The Colour Purple

For those of us fed up with or simply weary from 11 weeks of demonstrations, negative publicity and lost business, there is both good news and bad news. The good news is that the calendar has now given us a firm deadline: we are just five weeks away from celebrating the 70th birthday of the People’s Republic of China. The bad news is that we need to address the underlying issues quickly and much more effectively than we have done up to now so as not to spoil the party.

As a first step, we need to understand that the protesters are not a monolithic group, but rather a main body with a number of separate strands added on or blended in. The vast majority of protesters have, from the beginning, been the ordinary men and women of Hong Kong outraged that a significant and potentially dangerous piece of legislation was going to be rammed through an unrepresentative legislature after cursory public consultation and without even the fig leaf scrutiny of a Bills Committee. In the front of their minds, therefore, has been the need to stop a particular act by the government and to change our political structure to reduce the chances of such things happening again.

Various other pressure groups have sought to attach themselves to these legitimate grievances and take advantage of the momentum generated. Prominent among these have been the tiny minority who pursue the quixotic objective of independence or its half-brother self-determination. Such an objective is practically impossible and not in Hong Kong’s best interests. Those who advocate it are deceiving Hong Kong people, but they have successfully hijacked the legitimate movement to some extent. Evidence of this is support for the “human chain” idea reminiscent of the Baltic states move to declare themselves free of Russian control in 1989. Hong Kong’s best future is to secure one country two systems up to and even beyond the promised 2047 date. We have the way of life we want. The right course is to strive to make it last as long as possible. Permanently has a nice ring to it.

Next up is another small group which seems to see salvation in securing support from foreign governments. Quite what they expect these governments to do is unclear. There is no prospect whatsoever of them taking proactive steps at the expense of their own peoples’ interests. So what is the use of running off to Washington and Westminster and meeting senior officials in a high profile manner? And how do they think such actions are perceived in Beijing when the country is embroiled in a trade war that has now spilled over into a wider struggle? Is it really worthwhile to be seen consorting with the country’s competitors in order to secure a handful of supportive noises and some photo opportunities?

Finally there are the hard core troublemakers just looking for a fight with someone. What could be better than infiltrating a legitimate protest march and lobbing a few bricks at some policemen?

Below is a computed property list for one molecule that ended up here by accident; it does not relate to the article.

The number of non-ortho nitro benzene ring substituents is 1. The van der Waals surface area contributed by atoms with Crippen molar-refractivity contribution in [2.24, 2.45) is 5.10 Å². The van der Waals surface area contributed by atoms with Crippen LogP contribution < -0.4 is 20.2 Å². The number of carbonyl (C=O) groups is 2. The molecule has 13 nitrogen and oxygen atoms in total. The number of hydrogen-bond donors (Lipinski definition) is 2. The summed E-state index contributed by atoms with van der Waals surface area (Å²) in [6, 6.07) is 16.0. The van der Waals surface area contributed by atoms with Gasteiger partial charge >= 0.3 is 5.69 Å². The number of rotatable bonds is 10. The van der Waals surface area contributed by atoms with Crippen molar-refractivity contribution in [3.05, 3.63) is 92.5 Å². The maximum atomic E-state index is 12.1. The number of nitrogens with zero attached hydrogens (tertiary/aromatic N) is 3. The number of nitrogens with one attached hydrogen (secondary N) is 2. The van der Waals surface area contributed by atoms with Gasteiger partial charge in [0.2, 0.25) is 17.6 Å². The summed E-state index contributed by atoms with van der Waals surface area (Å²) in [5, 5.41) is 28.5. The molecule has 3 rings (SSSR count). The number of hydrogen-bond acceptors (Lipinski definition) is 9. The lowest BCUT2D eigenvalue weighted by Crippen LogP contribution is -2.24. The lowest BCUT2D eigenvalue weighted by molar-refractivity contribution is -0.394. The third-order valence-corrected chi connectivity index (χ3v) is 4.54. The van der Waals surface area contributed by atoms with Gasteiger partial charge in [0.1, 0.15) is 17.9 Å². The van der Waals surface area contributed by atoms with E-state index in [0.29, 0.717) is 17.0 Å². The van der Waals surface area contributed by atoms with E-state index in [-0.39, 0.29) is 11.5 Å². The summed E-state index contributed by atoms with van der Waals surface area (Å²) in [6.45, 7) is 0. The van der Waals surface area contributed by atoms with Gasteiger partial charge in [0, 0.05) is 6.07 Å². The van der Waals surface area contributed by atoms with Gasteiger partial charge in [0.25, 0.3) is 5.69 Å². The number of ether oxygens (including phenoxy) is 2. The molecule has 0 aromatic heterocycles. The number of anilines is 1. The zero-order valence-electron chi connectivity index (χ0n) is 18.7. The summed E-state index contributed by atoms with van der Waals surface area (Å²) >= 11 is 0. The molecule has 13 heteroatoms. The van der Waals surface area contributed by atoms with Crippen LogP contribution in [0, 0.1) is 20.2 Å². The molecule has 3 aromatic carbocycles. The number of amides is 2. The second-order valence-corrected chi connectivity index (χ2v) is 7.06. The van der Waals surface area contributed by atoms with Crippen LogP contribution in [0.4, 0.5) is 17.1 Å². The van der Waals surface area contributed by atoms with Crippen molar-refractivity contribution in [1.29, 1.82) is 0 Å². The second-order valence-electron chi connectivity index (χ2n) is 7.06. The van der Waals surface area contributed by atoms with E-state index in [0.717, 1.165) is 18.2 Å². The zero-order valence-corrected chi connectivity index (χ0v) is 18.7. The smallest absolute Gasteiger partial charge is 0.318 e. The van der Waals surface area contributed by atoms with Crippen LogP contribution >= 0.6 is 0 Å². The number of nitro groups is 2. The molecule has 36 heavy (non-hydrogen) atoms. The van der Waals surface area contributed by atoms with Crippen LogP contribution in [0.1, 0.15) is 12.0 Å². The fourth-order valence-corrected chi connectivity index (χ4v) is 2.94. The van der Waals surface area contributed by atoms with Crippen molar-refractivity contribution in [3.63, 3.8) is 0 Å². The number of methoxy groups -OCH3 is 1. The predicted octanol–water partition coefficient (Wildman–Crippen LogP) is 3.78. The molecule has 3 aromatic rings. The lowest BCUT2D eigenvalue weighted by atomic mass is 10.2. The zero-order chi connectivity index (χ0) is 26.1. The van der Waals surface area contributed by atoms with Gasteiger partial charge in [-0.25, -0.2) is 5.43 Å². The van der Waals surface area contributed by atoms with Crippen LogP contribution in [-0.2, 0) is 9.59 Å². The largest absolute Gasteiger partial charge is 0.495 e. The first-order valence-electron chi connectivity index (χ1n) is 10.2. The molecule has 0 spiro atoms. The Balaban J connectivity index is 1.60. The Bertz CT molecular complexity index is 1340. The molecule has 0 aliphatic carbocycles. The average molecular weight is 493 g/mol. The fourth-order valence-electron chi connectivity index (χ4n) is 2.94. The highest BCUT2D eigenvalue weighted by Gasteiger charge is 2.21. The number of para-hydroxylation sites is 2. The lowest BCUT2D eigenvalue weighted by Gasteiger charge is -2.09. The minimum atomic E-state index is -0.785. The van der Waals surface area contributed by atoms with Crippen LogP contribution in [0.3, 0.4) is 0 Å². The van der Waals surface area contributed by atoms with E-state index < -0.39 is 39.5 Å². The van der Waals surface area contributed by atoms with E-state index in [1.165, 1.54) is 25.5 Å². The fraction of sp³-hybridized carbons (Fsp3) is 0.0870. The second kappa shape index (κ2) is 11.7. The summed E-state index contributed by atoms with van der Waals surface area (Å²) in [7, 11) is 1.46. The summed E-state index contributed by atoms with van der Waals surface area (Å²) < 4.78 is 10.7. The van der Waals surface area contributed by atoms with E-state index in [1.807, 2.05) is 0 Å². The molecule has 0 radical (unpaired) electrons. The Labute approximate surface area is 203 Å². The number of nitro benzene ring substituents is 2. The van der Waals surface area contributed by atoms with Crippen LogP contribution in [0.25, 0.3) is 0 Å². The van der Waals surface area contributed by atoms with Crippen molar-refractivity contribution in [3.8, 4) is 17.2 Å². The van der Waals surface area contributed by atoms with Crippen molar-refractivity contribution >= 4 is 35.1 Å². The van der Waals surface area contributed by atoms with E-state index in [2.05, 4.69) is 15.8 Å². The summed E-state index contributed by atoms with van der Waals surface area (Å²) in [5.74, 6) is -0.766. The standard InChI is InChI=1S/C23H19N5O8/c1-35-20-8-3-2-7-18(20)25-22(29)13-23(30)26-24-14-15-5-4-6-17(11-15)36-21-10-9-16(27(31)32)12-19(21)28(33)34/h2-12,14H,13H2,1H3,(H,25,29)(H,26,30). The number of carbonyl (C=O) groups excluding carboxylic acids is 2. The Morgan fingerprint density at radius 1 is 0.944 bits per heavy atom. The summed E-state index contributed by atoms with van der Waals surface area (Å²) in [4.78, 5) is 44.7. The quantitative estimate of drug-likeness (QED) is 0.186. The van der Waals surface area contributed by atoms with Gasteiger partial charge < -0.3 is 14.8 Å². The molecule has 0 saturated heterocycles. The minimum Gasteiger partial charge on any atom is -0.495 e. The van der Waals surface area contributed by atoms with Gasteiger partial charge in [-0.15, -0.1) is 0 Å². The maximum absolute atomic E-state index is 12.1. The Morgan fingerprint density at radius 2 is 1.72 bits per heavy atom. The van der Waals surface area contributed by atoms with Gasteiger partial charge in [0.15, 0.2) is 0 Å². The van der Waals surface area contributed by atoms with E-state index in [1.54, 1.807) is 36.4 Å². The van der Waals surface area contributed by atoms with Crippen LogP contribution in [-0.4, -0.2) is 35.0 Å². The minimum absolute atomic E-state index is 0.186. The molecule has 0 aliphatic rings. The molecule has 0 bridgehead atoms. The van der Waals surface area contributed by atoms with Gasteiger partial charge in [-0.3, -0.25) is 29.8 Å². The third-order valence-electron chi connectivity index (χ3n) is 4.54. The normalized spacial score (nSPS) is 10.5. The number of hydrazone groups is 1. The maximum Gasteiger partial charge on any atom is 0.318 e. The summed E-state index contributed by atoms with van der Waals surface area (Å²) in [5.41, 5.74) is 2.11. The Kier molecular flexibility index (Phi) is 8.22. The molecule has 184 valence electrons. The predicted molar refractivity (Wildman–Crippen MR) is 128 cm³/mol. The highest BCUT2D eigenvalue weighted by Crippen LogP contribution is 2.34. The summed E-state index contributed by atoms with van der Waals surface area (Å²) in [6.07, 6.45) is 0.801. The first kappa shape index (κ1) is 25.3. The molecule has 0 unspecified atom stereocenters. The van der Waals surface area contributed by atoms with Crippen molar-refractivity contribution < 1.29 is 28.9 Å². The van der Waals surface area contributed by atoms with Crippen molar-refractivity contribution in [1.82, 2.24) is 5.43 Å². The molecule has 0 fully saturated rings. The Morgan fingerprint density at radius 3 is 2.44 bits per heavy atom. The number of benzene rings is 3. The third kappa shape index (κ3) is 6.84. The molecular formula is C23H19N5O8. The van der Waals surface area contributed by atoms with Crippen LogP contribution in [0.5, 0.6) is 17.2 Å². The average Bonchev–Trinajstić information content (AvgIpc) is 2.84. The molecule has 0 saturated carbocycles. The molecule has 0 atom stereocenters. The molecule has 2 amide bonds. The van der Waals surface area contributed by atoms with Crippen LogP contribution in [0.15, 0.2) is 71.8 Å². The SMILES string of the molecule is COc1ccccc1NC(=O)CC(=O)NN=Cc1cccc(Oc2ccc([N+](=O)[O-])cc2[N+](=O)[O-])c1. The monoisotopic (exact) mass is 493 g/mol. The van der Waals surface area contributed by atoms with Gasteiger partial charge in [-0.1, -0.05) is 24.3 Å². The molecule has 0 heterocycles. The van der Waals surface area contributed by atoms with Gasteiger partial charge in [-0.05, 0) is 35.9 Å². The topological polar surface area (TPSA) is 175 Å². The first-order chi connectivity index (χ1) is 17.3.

The main challenge for our government in the next few weeks is to satisfy the reasonable demands of the mainstream and separate them from the fringe groups. Without the camouflage of ordinary families to hide behind, the latter will either fade away or quickly be dealt with by the police. So what are the reasonable demands, and how can they be met?

Someone in a position of authority over the extradition legislation has got to rinse their mouth and utter the word “Withdraw”. The refusal to do so even after so many weeks is simply bizarre and generates undue suspicion where none need exist.

Secondly, the administration needs to acknowledge that the whole episode has demonstrated the case for political reform to move ahead urgently. The minister for Constitutional and Mainland Affairs can be directed to draw up, within this calendar year, a package covering both the system for nominating and electing the chief executive, and substantive reform of the Legislative Council. The package would then be discussed with the community and the Central People’s Government in the first half of next year. The announcement does not have to be too specific about outcomes of the process, other than to promise that the next chief executive will be elected by universal suffrage and the changes to Legco will make it more representative by reforming the Functional Constituencies.

The next issue is the proposed establishment of an independent Commission of Enquiry headed by a High Court Judge. Whenever the idea is floated, the chief executive points to the investigation being conducted by the Independent Police Complaints Council (IPCC). Its chairman, Anthony Neoh, gave an important interview to this newspaper last week in which he explicitly suggested the prospect of a COI should not be ruled out. It could be considered once the situation in the community had calmed down. This is an extremely helpful suggestion by the chairman as it gives the administration the political cover to step back from the absolute position adopted at the beginning. “Never” can slide into “Yes, at an appropriate time”.

As regards resignation of key officials, this topic can perhaps be revisited when the outcome of the various reviews is known. Similarly, the suggestion of amnesties or pardons can be swept up in the idea of a reconciliation exercise.

The key point is this: it would be a shame for the whole nation if celebration of an important milestone in our history were overshadowed by widespread protest demonstrations in Hong Kong. Our government must give sufficient ground to the legitimate requests of the mainstream protesters to ensure this doesn’t happen.